It’s December and that means the holiday travel season is fully upon us. It’s great to reunite with family and friends, see new places (or old ones) and enjoy some time away. That experience can be more organized when you plan and record your adventures with a portable, neatly organized journal.
I started keeping travel journals when I visited Paris for the first (and only) time about five years ago. Reading those old entries and looking at the tiny keepsakes brings back memories I might not have otherwise, and keeps all my memorabilia from the trip limited to one book. It could be done digitally, but as I’ve admitted before, I’m a big fan of physical journals. (Though, digital journaling fans can find helpful links toward the bottom of this post.)
Moleskine City Notebooks. This is the notebook that got me started with using a journal for travel. Moleskine produces a pocket-sized, hardcover notebook for several cities around the world (Paris, Madrid, Tokyo, Seattle). Each features lots of blank pages for you to fill, but also includes subway maps, unit conversion charts, street maps, and an alphabetical street index. My favorite feature is the transparent, peel-and-stick sheets of plastic that can be placed over a map. Mark it up with points of interest, phone numbers or anything else that relates to the area in question. It’s very handy and the hard cover means it is up for rough-and-tumble travel.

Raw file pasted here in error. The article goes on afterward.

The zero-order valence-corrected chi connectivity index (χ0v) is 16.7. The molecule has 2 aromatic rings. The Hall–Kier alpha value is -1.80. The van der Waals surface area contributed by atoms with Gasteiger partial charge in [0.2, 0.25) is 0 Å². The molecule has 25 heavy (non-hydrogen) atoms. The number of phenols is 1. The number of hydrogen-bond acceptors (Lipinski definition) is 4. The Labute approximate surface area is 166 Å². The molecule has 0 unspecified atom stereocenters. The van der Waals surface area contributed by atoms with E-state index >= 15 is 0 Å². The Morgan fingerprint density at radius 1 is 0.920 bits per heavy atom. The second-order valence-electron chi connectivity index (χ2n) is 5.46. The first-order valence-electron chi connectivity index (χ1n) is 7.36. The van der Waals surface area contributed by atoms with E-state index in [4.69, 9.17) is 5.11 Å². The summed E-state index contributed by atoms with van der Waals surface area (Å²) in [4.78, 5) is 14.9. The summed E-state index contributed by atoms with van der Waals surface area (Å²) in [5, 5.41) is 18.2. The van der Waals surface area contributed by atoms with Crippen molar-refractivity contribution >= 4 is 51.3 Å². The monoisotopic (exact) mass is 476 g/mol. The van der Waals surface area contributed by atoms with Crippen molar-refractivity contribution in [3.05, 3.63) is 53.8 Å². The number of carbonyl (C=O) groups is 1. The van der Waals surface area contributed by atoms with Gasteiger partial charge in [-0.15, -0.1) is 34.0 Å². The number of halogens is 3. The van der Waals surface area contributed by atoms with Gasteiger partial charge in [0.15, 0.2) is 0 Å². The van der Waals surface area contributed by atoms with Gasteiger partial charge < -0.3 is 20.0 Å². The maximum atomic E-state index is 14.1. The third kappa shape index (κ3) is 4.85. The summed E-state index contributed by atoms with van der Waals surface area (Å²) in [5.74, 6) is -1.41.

The Journey Journal. Here’s a very clever idea from Etsy’s Cracked Designs. Inside you’ll find 13 pages to recored your experiences — perfect for short holiday visits -– plus a pocket for stashing souvenirs. But, what’s really cool is the cover. The notebook comes with six pins and a length of string that can be used to plot your journey on the notebook’s cover. Several maps are available.
Smythson’s Travel and Experiences notebook. As far as journals go, this one is definitely fancy. With the the gilded pages and a lambskin cover, you’ll want to keep the Smythson around for a long while. And why not? Some adventures deserve such fine preservation. It’s available in three colors and has a Moleskine-like ribbon bookmark.
The Scratch Map. This isn’t a journal per se, but I absolutely love it. When you make it back home from a trip, you can scratch the thin material away from the area you just visited. Three maps are available: The world, the USA, and Europe. Since it looks great hanging on a wall, it’s a relatively clutter-free way to remember your travels.
The Scratch Travel Journal. If you like the idea of the Scratch Map but really want a notebook, consider the Scratch Travel Journal. It combines scratch-able maps with blank diary pages, a packing checklist, and pockets for memorabilia storage. Plus, it looks great.
Mosey for iPhone. OK, I had to add one electronic journal. While I love Rego for keeping track of specific points of interest, I use Mosey for chronicling my journeys. It’s a really fun and great-looking app that doesn’t take up any physical space in your home. When you arrive at a given destination, you begin taking photos. Those shots are gathered into a single adventure, or “Mosey.” You can note locations, cauterize and tag for easy review later and even review adventures posted by other users if you choose. And no, you needn’t visit Timbuktu to get something out of it. A day with the family is a valid and worthwhile use case.
If you plan to travel for the holidays, consider planning and recording your journeys in an organized fashion. Have fun, and if you use something I haven’t listed here, let me know in the comments section. Be sure to check out our other posts on organized travel in our archives to find tips on packing, planning, and even returning to work afterward.